McDonnell pledges fairer tax system after Tories get chucked
A FAIR taxation system implemented by Labour would see corporations and the rich “paying their way more,” shadow chancellor John McDonnell said yesterday.
Asked to define who is rich, he said they would be individuals earning “above £70,000 to £80,000 a year.”
But when questioned on whether that would mean people in that income bracket paying more, Mr McDonnell added: “That’s not what we’ve said.”
He told BBC Radio 4’s Today programme that Labour would scrap giveaways to the wealthy such as corporation tax cuts and would collect more in inheritance and capital gains taxes.
Labour will also go into the snap general election on June 8 with a manifesto promising to cap senior executives’ salaries, with no bosses able to pay themselves above a certain multiple of what lower-paid employees receive.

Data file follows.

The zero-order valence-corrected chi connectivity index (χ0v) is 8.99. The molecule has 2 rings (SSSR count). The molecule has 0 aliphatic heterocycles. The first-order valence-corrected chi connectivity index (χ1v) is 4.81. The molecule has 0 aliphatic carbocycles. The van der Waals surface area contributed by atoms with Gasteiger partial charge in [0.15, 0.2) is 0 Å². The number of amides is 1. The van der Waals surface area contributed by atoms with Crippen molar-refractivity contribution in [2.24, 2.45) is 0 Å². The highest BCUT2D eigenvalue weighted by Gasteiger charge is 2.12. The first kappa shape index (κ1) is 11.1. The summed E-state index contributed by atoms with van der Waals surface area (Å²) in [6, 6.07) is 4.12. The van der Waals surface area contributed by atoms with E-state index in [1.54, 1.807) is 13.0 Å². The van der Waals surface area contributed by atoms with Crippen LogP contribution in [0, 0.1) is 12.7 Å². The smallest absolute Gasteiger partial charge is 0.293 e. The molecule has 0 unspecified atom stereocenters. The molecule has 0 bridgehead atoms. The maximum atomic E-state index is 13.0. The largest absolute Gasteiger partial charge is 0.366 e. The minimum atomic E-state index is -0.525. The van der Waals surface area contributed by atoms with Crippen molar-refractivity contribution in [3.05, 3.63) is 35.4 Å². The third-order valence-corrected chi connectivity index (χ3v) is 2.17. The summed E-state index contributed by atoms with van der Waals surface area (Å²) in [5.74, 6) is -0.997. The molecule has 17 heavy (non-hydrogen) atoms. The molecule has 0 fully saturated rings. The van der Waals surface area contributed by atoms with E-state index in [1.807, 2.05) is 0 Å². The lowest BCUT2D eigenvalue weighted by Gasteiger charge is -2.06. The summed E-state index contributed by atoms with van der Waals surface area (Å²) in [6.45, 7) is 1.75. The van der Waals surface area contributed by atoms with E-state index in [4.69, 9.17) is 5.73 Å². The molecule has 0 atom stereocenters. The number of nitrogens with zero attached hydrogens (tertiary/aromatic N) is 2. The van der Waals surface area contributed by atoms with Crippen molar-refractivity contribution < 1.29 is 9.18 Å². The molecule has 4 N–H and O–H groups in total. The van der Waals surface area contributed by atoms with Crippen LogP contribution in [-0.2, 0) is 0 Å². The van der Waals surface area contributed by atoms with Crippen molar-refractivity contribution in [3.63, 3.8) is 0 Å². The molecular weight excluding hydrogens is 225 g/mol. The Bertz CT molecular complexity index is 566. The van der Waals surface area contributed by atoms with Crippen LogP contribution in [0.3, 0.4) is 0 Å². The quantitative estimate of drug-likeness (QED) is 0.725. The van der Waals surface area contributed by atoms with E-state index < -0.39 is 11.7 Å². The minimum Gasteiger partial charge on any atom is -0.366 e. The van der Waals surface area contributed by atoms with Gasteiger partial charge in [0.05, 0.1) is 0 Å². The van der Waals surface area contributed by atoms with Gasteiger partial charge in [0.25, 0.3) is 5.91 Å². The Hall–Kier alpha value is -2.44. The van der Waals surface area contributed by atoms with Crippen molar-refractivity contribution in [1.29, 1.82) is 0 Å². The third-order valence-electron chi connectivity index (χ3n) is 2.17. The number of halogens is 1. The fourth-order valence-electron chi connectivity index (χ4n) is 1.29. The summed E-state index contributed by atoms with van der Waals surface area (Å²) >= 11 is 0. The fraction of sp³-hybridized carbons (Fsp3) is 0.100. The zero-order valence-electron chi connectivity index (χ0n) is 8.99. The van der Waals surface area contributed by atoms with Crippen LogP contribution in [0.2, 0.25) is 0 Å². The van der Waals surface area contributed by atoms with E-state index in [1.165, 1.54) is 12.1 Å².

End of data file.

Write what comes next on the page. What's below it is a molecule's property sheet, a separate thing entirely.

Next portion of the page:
Mr McDonnell said: “We want a fair system of taxation to pay for our public services. In the coming weeks, we will be publishing our proposals about how we establish that within our manifesto.
“I think there’s a general view in society at the moment that middle and low earners are being hit very hard with a combination — as we have seen from this government — of both income tax rises but also in terms of the burden placed upon them by stealth taxes.
“And also, as we saw, attempts by this government to increase national insurance payments on the self-employed.”
He added: “The rich will be above £70,000 to £80,000 a year and that’s roughly defined as what people feel is an earning whereby people feel they can pay more.”
Mr McDonnell argued that Theresa May’s early election call was more about the risk of an economic downturn than securing a mandate for her EU withdrawal plans.
“I don’t think this election is about Brexit,” he said.
“The government has seen that the economy at the moment is going to turn.
“We are seeing inflation increasing, we are seeing wages stagnate and we are seeing people in heavy debt as a result.”
Labour’s approach to Brexit talks would aim to secure “tariff-free access to the single market” and a managed and fair immigration system from the EU, he stressed.